Prior to becoming one of the world's most famous people, The Rock co-starred in an adaptation of hit 90's shooter 'Doom', which is notable for one sequence shot entirely in first person.
The sequence was reportedly incredibly difficult to shoot and took up a significant part of the film's budget, but it resulted in perhaps the only memorable part of the film.
'Silent Hill' was another big 90's horror franchise to receive a film adaptation, and despite some decent flourishes from French director Christophe Gans, the film never truly captures the crushing, haunting atmosphere of the games.
'Doom' and 'Silent Hill' represent why most video game adaptations are doomed to fail - why bother making a film version of something people can play at home?
2001 saw the release of 'Final Fantasy: The Spirits Within' which touted photo-realistic graphics and was the most expensive video game film of all time at time of production.
Despite the excellent visuals, a good cast containing the likes of James Woods, Ving Rhames, Steve Buscemi, Alec Baldwin and Ming-Na Wen, the film failed to recoup its $140 million dollar budget.
The film is beautiful to look at, but it hits upon a fatal flaw of adapting such an ambitious property like 'Final Fantasy'.
The 'Final Fantasy' games are large, sprawling JRPG epics with an emphasis on player choice, dozens of hours of side quests and memorable characters you get to know over the course of an entire game.
Trying to tell an epic tale in the 'Final Fantasy' universe with a sub-2-hour running time is akin to making 'Lawrence Of Arabia' and leaving out all the talky bits.
'Final Fantasy' held the record for the most expensive video game movie ever until 2010's 'Prince Of Persia' adaptation starring Jake Gyllenhaal, which once again, runs into the inherent problem of video game movies.
Why pay money to see a watered down version of something you already have at home?
2016's 'Warcraft' is based on the wildly successful 'World Of Warcraft' games, and while the film was essentially dead on arrival upon release with Western audiences, the film made a profit from the Asian market alone.
'Warcraft' isn't a terribly good film by any means, but it does a decent attempt at capturing the spirit and tone of the games.
2016 also saw the release of 'Assassin's Creed' starring Michael Fassbender and Marion Cotillard, along with Jeremy Irons and Brendan Gleeson in the supporting cast, but the film is too faithful an adaptation of the games.
The games have a bad habit of being dragged down with modern world techno-thriller plot elements, and the film follows it to a tee.
The film only comes to life when it's replicating the swashbuckling action of the game, and Fassbender was reportedly such a fan of the games he pushed for the series' trademark Leap of Faith to make an appearance in the film.
Fassbender is married to Oscar-winning Swedish actress Alicia Vikander, and the couple must share a mutural love of video games as Vikander took up the role of Lara Croft in a 2018 reboot of 'Tomb Raider'.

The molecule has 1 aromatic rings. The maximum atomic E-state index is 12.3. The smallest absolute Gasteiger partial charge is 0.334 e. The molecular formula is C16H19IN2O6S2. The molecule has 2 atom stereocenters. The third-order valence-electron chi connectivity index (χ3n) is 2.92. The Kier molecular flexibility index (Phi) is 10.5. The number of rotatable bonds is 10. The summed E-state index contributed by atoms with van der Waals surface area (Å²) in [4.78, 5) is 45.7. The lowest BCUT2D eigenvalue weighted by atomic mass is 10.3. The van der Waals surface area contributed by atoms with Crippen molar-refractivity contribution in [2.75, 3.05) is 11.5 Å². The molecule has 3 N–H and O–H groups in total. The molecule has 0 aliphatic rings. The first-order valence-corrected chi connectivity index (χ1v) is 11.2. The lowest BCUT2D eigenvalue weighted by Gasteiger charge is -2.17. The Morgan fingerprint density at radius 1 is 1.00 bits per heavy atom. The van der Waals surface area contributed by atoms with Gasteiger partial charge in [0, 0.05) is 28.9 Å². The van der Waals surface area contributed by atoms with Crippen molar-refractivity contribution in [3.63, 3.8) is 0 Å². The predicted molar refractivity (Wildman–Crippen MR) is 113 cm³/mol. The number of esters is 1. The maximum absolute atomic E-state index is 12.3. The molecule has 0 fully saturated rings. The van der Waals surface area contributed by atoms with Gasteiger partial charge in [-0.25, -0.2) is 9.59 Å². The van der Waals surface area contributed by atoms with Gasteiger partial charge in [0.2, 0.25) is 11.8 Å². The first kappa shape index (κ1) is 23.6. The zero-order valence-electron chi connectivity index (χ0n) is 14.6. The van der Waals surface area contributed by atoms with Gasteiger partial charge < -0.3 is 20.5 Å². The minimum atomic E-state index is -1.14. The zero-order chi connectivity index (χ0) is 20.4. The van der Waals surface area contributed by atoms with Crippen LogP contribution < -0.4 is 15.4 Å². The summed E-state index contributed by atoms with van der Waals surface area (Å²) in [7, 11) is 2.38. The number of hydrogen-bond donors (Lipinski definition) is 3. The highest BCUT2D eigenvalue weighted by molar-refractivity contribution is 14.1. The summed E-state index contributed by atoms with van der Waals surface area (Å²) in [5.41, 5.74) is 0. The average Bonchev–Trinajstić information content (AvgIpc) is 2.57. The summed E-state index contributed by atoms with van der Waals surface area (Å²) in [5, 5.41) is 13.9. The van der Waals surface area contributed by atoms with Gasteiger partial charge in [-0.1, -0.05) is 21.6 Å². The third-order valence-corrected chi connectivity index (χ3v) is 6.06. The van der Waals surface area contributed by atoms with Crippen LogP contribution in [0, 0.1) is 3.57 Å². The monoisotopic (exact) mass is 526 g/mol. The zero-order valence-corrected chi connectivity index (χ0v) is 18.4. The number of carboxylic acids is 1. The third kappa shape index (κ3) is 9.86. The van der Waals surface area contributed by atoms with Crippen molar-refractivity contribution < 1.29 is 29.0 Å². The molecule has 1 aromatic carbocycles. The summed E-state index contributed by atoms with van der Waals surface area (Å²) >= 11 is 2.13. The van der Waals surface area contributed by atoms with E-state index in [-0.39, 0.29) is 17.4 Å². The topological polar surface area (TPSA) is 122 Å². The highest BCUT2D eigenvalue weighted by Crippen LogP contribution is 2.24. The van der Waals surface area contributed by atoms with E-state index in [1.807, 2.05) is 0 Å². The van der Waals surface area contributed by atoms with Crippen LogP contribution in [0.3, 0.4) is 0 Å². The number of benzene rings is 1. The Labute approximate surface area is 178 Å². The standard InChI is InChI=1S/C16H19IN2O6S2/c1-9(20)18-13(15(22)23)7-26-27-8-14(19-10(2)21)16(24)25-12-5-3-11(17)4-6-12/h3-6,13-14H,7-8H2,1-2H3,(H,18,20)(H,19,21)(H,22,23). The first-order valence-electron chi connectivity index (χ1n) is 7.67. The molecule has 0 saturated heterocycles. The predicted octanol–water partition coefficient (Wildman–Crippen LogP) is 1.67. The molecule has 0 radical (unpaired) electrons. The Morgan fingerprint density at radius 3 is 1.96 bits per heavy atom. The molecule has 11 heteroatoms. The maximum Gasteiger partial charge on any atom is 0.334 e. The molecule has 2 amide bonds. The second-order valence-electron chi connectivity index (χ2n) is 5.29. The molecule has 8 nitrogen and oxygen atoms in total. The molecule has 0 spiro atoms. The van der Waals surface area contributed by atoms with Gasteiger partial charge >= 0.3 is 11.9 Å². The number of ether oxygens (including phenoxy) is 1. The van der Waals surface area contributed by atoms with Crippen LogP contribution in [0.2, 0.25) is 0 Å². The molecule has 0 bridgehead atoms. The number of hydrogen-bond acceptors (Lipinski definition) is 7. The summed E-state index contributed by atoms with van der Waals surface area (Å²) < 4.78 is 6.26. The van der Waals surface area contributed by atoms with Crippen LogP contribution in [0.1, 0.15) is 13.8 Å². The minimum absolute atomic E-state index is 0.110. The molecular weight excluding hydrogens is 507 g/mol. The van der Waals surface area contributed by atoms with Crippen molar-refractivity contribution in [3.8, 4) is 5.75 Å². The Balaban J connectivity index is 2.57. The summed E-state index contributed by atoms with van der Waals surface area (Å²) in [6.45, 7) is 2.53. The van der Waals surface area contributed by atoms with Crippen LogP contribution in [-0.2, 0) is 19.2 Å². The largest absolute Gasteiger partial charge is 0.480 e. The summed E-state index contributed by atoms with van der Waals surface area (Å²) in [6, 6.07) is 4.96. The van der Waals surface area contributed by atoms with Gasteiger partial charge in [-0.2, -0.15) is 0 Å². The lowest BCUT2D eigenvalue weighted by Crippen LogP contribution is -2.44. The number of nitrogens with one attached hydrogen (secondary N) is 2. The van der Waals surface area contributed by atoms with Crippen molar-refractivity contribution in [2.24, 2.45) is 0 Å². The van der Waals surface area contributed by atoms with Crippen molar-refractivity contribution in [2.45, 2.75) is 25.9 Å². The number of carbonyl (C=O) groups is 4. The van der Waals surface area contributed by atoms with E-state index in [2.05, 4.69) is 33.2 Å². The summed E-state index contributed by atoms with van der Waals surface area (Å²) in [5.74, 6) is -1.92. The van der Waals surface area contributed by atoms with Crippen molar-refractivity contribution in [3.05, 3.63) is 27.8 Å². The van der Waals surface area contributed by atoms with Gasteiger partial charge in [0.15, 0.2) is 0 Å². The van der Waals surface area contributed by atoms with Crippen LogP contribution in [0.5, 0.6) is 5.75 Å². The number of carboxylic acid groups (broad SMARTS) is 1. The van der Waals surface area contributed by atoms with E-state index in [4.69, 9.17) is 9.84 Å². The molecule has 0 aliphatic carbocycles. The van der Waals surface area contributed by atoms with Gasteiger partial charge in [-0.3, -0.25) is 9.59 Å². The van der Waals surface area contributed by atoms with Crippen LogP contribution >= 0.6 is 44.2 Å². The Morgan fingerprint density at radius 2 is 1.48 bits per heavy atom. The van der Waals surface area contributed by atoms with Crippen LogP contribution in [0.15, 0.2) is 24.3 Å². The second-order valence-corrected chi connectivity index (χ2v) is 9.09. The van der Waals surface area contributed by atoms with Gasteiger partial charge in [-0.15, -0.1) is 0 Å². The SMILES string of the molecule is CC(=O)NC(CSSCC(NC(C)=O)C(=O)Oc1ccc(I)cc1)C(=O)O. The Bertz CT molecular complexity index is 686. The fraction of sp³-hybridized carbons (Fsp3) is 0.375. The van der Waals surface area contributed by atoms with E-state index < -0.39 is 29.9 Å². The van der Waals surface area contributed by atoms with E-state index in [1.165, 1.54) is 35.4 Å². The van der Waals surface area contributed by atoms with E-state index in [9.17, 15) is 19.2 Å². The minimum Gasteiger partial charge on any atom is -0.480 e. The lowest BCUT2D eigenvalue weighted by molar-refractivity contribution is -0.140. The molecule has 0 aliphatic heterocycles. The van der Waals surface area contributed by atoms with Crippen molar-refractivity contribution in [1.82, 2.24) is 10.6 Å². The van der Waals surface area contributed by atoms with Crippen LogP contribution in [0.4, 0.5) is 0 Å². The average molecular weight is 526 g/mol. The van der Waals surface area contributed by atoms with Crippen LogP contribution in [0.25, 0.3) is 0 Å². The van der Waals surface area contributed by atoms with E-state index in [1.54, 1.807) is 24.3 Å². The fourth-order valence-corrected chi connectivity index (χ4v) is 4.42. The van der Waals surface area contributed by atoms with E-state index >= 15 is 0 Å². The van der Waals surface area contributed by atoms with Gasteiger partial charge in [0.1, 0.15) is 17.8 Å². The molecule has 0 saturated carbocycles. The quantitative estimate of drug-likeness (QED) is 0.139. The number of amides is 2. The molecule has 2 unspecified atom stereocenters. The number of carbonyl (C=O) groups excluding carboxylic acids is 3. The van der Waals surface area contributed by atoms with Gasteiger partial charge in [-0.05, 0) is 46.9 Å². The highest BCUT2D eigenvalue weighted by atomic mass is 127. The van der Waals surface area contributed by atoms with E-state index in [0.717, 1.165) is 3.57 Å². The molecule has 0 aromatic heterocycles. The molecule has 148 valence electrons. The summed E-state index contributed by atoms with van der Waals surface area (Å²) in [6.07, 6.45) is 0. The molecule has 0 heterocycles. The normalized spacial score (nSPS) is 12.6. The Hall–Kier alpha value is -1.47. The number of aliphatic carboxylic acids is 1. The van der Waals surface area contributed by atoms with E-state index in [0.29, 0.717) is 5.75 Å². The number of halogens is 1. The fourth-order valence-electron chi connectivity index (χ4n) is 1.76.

'Tomb Raider' follows the setting and tone of the 2013 reboot of the franchise, which sees our heroine shipwrecked on a vicious island,
There is one sequence in the film where Vikander's Lara Croft solves a puzzle in a tomb which in a lot of ways is a more faithful adaptation of the games than even the 2013 reboot was.
Dwayne "The Rock" Johnson lent his marketable muscles and face to an adaptation of classic arcade game 'Rampage' in 2018, which as far as video games stories go wasn't exactly 'Disco Elysium' or 'Deadly Premonition'.
One of the last major films before the Covid-19 pandemic was 'Sonic The Hedgehog' which overcame an initially horrible David Cronenberg-esque design for the iconic video game mascot to become a solid hit.
'Sonic' will see a sequel this year, with an adaptation of the hit shooter franchise 'Borderlands' coming later this year.
The truly huge triple-AAA franchises such as 'Grand Theft Auto' or games with branching storylines such as 'Mass Effect' are near-impossible to adapt for the simple fact every gamer has a different experience with those games.
A 'Grand Theft Auto' movie would surely have to feature a 45-minute sequence where the main character gets bored and does a few taxi missions if it were to be accurate to the games.
'Mass Effect' is a game full of cinematic potential, but those games have branching, sprawling narratives - it would tear the fanbase in a million different directions trying to figure out which version of the game to adapt.
You can play 'Mass Effect' as a Picard-style hero or a space version of 'Dirty Harry', and that's before choosing the gender of Commander Sheperd and their potential romantic partner.
There have been whispers and rumours of Amazon possibly picking up the franchise as a television series which would certainly make more sense.
With a film, you have 2-and-a-half-hours maximum to establish a set of characters, lore and world-building, whereas with TV there is a bit more breathing space.
Henry Cavill, avowed gamer and star of 'The Witcher', has said he would be interested in taking part in an adaptation, so perhaps television is the right move for the franchise instead of a film.
With the release of 'Uncharted', the filmmaker's approach is to mash up all of the existing game's storylines into one film.
Time will tell if the 'Uncharted' adaptation will be successful, but regardless of the film is a hit or not, there is still an active market for video games being turned into movies.
Big-screen versions of 'Saints Row', 'Just Cause', 'Ghost Of Tsushima', 'Metal Gear Solid', and 'Minecraft' are in some stages of development, with Oscar Isaac having signed on to play Solid Snake in the 'Metal Gear Solid' movie.
With gaming arguably as culturally prevalent as it's ever been, Hollywood executives will green-light whatever has brand recognition.
Let's hope that one of these days these films turn out to be good.